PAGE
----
No environmental compensation plan exists. The Environmental Impact Statement claims the impact of this project will be minimal, but relies on an environmental compensation agreement, yet to be seen by the public, leaving no manner of public accountability to assess the overall environmental impact.

There has not been adequate public consultation. The public consultations regarding this project occurred several years ago and reached few people. They were conducted before mining regulations and standards were amended in 2002. Many affected parties (residents, recreational fishermen, tourism industry workers, aboriginal groups etc.) have yet to be informed about the potential environmental impact of this project.

"There are better options," said Griffiths. "Artificial impoundments are the norm now. Not ruining a live body of water". Seven mining projects across await this upcoming proposed amendment that, industry experts predict, will likely give them and future mines the legal right to pollute live ponds and lakes with tailings.

"It is vital to Newfoundland and Canada that actions be taken to ensure AUR Resource develops a more environmentally sustainable alternative which does not involve dumping mine wastes in Trout Pond," said Griffiths. "We can't afford to ignore the impact of this project until the damage has been done."

-30-

Released by the Trout Pond Action Group, a network of concerned individuals and environmental groups from all over the province including Sierra Club of Canada (Northeast Avalon Group), Canadian Parks and Wilderness Society (Newfoundland and Labrador Chapter), MUN Project Green, Protected Areas Association, Humber Natural History Society, Natural History Society of Newfoundland and Labrador, Society for Corporate Environmental and Social Responsibility and Responsible Consumers NL.

For more information please contact:

Chad Griffiths, Spokesperson, chadgriffiths@mail.com, 709-691-1985
Stephen Mayor, Trout Pond Action Group, smayor@mun.ca, 709-579-4378
Jason Noble, Trout Pond Action Group, jdknoble@yahoo.com, 709-738-3879

For background on the Metal Mining Effluent Regulations under the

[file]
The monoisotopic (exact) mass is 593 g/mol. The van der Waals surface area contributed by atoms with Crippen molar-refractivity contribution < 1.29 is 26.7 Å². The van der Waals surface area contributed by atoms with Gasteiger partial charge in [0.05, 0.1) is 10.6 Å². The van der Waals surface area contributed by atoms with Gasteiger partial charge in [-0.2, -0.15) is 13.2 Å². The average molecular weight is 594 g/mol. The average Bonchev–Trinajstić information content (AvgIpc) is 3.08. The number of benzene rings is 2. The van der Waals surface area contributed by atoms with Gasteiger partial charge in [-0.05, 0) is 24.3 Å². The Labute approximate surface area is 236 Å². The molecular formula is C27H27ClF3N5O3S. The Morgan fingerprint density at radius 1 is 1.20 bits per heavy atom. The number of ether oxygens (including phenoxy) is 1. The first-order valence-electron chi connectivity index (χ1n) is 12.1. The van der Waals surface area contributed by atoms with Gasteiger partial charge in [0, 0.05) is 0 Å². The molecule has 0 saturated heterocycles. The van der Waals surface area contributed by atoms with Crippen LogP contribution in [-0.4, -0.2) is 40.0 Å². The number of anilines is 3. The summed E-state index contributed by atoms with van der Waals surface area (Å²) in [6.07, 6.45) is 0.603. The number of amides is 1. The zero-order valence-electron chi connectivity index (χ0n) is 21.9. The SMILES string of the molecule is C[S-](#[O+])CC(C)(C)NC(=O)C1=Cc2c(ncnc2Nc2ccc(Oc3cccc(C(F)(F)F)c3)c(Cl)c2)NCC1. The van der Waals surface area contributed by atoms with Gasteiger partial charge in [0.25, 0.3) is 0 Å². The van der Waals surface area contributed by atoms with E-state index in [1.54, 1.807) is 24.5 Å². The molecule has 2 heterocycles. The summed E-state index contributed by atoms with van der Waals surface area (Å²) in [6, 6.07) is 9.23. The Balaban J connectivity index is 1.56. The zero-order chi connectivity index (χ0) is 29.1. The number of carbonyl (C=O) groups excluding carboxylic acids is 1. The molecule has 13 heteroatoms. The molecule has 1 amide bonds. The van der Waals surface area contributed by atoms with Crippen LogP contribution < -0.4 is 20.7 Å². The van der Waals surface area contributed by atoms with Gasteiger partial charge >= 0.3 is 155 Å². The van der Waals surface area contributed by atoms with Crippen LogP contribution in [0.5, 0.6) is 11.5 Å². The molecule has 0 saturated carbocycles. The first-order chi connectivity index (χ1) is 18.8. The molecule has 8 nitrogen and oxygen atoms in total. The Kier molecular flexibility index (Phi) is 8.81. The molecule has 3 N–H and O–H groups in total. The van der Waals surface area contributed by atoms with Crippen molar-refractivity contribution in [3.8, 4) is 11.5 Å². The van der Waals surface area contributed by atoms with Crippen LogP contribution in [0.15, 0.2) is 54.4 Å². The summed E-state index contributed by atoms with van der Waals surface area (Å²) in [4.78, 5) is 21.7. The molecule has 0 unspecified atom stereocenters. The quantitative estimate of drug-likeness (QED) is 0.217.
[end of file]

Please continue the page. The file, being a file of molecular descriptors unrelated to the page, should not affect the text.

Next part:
Fisheries Act, or the Duck Pond Project:
http://www.cen-rce.org/eng/caucuses/mining/index.html#activities

CESR -Society for Corporate Environmental and Social Responsibility Memorial University of Newfoundland Chapter
Website: http://www.ucs.mun.ca/~cesr/index.asp
Email: cesr@mun.ca

So, that confirms it, we are moving backwards in this province if people are actually talking about going ahead with this. Not only that, they're trying to change regulations that was put in place to prevent this from happening. What is wrong with this picture?

A LOT! I gotta go lay down.

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3 comments:

Heather Patey said...

Thanks for posting this last item, Stephen. I heard something about it on the Morning Show today, through the brain fog, but I couldn't find it on cbc.ca, either local or national. I did, however, hear them say something like "we'll just move the fish to another pond". Right.

By the way, your new design hurts my brain. Sorry.

Stephen Eli Harris said...

No need to apologize. What is it about it that hurts? The colors? Text? I'm moving the blog to nlgreenparty.blogspot.com after the election and I can fix these things when I do.

Move the fish to another pond? Sheesh, as if just the fish we're worried about. It's the habitant, the water, the land around the water. It's everything about it.

Stephen
http://newfoundlandgreenparty.blogspot.com

Spindrift said...

Hi, I was just wandering the blogosphere and here I am at your blog. I enjoy the style of how this all works.

This is one to watch.

Cheers,

binoculars, birdwatching